Objectives: Palliative surgery for advanced-stage prostatic cancers was tested with regard to survival rate and complications in a prospective randomised clinical study of dogs. Currently, therapeutic approaches have a grave long-term prognosis in clinically significant prostatic cancer.
Methods: Of 167 dogs with prostatic disorders, 24 were diagnosed with prostatic cancer. Eleven dogs underwent subtotal intracapsular prostatectomy, while in 10 dogs total prostatectomy was performed. The remaining three dogs were euthanased at their owner's request. Dogs treated by subtotal intracapsular prostatectomy and those treated by total prostatectomy were followed until their death.
Results: It was found that dogs treated by subtotal intracapsular prostatectomy survived 5.63 times longer (mean [sd] 112.0 [63.03] days) than those treated by total prostatectomy (19.9 [10.67] days) (P<0.01). Moreover, a significant decrease in postoperative complications after subtotal intracapsular prostatectomy was recorded, especially with regard to urinary incontinence.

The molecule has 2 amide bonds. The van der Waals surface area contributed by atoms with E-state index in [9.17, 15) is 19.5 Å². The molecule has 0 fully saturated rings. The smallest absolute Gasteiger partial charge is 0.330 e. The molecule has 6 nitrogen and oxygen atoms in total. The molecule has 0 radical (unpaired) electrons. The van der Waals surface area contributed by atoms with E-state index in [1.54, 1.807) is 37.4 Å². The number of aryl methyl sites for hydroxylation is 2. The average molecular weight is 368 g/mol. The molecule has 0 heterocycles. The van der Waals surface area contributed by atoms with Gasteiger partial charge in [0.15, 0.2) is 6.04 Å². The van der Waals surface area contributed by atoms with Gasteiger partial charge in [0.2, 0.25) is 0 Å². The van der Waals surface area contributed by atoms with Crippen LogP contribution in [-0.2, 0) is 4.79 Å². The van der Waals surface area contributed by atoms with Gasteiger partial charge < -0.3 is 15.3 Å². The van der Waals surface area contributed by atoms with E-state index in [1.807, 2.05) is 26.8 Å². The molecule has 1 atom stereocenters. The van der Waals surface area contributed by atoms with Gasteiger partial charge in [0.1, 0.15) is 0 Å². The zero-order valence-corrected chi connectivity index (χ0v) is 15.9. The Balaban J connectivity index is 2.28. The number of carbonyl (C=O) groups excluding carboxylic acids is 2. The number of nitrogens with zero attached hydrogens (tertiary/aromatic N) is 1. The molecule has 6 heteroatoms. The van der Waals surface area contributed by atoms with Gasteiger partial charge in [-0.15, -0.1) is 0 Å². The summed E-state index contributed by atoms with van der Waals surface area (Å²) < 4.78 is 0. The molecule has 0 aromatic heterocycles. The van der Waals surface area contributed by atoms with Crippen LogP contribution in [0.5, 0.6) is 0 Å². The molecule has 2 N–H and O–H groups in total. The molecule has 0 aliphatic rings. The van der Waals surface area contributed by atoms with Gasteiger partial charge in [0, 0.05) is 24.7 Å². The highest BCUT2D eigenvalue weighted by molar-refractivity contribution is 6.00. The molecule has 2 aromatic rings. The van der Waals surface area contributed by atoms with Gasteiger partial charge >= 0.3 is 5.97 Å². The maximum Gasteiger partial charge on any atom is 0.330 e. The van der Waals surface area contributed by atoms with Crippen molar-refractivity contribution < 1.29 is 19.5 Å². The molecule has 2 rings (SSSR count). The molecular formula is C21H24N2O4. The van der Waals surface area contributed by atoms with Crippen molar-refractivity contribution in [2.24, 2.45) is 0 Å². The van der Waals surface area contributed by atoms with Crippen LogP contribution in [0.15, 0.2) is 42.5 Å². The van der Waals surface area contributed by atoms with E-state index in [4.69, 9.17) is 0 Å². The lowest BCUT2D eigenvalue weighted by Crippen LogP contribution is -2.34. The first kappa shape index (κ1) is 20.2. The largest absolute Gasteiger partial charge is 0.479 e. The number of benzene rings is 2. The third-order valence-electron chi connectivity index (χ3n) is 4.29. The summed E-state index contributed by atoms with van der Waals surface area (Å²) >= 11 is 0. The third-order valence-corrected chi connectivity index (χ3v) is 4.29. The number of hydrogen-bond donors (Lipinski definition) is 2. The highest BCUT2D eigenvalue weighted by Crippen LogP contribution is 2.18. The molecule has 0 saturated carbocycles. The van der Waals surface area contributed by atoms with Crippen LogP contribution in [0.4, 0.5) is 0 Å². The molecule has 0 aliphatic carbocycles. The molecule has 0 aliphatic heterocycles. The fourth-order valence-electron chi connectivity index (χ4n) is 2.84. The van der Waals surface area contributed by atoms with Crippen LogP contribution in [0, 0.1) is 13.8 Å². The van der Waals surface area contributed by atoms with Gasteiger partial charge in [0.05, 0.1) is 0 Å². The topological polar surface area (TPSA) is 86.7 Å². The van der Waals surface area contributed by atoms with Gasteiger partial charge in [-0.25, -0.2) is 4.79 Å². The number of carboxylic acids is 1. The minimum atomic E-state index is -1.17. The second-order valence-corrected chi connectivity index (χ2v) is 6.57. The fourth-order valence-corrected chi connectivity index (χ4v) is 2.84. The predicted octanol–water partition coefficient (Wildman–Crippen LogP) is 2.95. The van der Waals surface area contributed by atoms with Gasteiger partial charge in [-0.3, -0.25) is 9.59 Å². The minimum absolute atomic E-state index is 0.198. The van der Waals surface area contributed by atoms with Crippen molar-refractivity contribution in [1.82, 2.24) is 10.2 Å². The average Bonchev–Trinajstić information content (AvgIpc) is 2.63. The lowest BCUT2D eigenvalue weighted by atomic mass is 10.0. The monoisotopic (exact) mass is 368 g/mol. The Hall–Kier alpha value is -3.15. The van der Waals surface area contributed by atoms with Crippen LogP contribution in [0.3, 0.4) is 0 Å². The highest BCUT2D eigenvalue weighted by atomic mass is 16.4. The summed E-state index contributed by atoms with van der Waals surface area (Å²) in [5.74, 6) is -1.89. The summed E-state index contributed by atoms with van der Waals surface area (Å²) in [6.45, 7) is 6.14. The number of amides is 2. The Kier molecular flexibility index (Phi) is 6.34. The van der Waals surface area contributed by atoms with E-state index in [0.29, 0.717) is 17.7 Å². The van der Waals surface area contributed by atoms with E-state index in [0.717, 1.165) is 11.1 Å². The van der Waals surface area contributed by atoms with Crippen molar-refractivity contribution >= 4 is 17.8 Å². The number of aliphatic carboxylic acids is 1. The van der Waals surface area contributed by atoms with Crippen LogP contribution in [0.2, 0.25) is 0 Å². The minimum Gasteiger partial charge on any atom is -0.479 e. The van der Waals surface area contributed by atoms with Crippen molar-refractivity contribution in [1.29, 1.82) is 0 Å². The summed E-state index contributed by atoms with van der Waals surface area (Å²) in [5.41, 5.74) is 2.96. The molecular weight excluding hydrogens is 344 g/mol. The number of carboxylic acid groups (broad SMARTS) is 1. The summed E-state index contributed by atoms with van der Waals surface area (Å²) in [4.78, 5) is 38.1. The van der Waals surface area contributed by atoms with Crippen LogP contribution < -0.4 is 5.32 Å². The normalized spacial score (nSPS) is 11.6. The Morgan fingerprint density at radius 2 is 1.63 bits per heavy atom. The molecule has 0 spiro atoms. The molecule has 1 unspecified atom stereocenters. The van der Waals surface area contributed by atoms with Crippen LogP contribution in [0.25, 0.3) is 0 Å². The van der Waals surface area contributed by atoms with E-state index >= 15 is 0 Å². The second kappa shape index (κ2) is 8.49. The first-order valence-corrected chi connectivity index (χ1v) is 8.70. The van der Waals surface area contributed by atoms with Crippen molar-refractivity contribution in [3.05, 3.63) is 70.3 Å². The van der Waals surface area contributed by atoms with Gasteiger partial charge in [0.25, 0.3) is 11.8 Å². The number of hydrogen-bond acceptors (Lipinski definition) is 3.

Clinical significance: It was concluded that, in the authors' facility, treatment of prostatic cancer by subtotal intracapsular prostatectomy was superior to that by total prostatectomy, with respect to both postoperative survival and serious complications.